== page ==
Why you should be composting

Whether your interest lies in food growing, wildlife gardening or creating picture-perfect flower beds, composting could be your missing link.

Categorised as green or organic waste, our food scraps and garden cuttings are anything but rubbish! When allowed to recycle naturally, these become a great source of nutrients which will fertilize your garden and provide food and habitat for visiting wildlife.

Read on to find out why composting is not only good for the environment, but for our own mental and physical well-being too!

We have also enclosed a quick easy guide on how to get started with your composting bin.

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How to Listen to Bats

As bats’ echolocation calls are above a human’s normal range of hearing (20Hz to 20kHz), we use a bat detector to listen to them. These devices convert the ultrasonic sounds to a frequency which we can hear.

Different species use specific frequency ranges in their echolocation, which can help us to identify the species around us.

Here, Debs demonstrates the use of a Batscanner which displays the frequency of the call as well as playing an audible rendition of the bat’s hunting sounds. Using this, we were able to determine that there were both common Common and Soprano pipistrelles and the amazing Greater horseshoe bat foraging over this field in Buckfastleigh.

Soprano PipistrelleThe peak frequency is above 50 kHz (typically 52-55)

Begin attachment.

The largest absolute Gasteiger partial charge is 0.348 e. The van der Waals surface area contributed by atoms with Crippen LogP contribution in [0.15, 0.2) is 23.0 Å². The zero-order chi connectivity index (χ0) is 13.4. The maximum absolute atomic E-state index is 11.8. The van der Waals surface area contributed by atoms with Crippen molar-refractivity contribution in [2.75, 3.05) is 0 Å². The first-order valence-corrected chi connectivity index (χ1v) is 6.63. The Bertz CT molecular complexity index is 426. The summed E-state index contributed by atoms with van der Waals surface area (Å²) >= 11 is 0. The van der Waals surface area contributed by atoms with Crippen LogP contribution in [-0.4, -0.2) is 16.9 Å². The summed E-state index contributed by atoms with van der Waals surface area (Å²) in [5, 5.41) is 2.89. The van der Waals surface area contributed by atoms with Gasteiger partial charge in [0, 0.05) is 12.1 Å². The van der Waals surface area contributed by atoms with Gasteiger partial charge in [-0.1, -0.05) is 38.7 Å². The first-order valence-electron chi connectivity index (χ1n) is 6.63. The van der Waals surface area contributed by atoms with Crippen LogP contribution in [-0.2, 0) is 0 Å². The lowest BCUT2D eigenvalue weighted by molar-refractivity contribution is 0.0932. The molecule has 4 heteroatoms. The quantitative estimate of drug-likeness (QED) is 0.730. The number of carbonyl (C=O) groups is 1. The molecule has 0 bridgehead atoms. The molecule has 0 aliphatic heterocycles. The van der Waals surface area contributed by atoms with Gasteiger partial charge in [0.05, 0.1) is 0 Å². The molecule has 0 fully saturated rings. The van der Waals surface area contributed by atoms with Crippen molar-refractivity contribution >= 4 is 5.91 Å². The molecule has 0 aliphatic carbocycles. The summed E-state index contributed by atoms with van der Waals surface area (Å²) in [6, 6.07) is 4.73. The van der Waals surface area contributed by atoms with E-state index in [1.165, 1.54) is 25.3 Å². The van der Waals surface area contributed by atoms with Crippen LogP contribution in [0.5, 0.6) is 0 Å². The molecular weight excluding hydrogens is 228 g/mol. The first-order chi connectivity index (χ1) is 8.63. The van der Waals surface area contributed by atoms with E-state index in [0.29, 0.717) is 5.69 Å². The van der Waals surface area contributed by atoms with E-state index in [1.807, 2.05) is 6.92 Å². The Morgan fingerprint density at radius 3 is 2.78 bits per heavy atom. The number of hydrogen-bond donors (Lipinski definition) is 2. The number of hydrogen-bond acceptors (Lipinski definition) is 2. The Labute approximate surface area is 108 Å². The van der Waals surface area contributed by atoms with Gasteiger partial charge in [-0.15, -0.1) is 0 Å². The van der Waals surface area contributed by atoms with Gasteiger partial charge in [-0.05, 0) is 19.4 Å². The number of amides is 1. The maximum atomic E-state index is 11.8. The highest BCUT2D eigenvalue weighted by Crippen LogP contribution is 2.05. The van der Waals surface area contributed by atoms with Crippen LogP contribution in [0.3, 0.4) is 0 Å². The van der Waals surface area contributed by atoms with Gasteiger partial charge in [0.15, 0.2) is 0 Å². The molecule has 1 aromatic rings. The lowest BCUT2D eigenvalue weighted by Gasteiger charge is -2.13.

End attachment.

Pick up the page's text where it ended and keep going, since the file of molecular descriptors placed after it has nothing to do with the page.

Common PipistrelleThe peak frequency is below 50 kHz (typically 43-46)
Greater Horseshoe Bat Peak frequency is just above 80 kHz

Watery Habitats

We have learnt a lot this week about the local habitat types you might find near where you live so let’s explore some more! Our water ways have countless different habiats for us to look at, from small streams and rivers to huge lakes or oceans! What are you waiting for? Dive right in!

Image by: Francesco Ungaro

Funding News: Lord Barnby’s

What difference would one to five thousand pounds make to your project?

Lord Barnby’s Foundation offers grants to charitable organisations in England and Wales for general charitable purposes, the advancement of health or saving of lives, disability, the prevention or relief of poverty, environment, conservation and heritage.

Grants are between £1,000 – £5,000, but no maximum amount is specified. Applications should be made in writing and include a brief description of the organisation and project plus a copy of the organisation’s most recent accounts.

Deadline: Continuous rolling programme. The Trustees meet in February, June and November.

For more information and how to apply please contact:

The Lord Barnby Foundation
Po Box 442
Market Drayton


Little Lives UK

Children whispering

Little Lives UK’s Children’s Community Support Programme awards grants of up to £1,500 to local charities, services, schools, projects and councils to put on events, classes or workshops that will directly benefit the lives of children. Activities could include play groups or sports classes however applications from other projects are welcome, as long as their primary objective focuses on providing services to children.

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How to Make a Bug Hotel!

Produce the perfect stack of habitats in your own garden to attract useful and interesting invertebrates. And perhaps a hedgehog!

Chocolate mining bee (Andrena scotica ) – male

In the UK, an average garden is home to more than 2,000 species of insect. Many of these insects are useful to the hobbyist gardener, controlling those pesky bugs that can cause damage to our cherished plant life.

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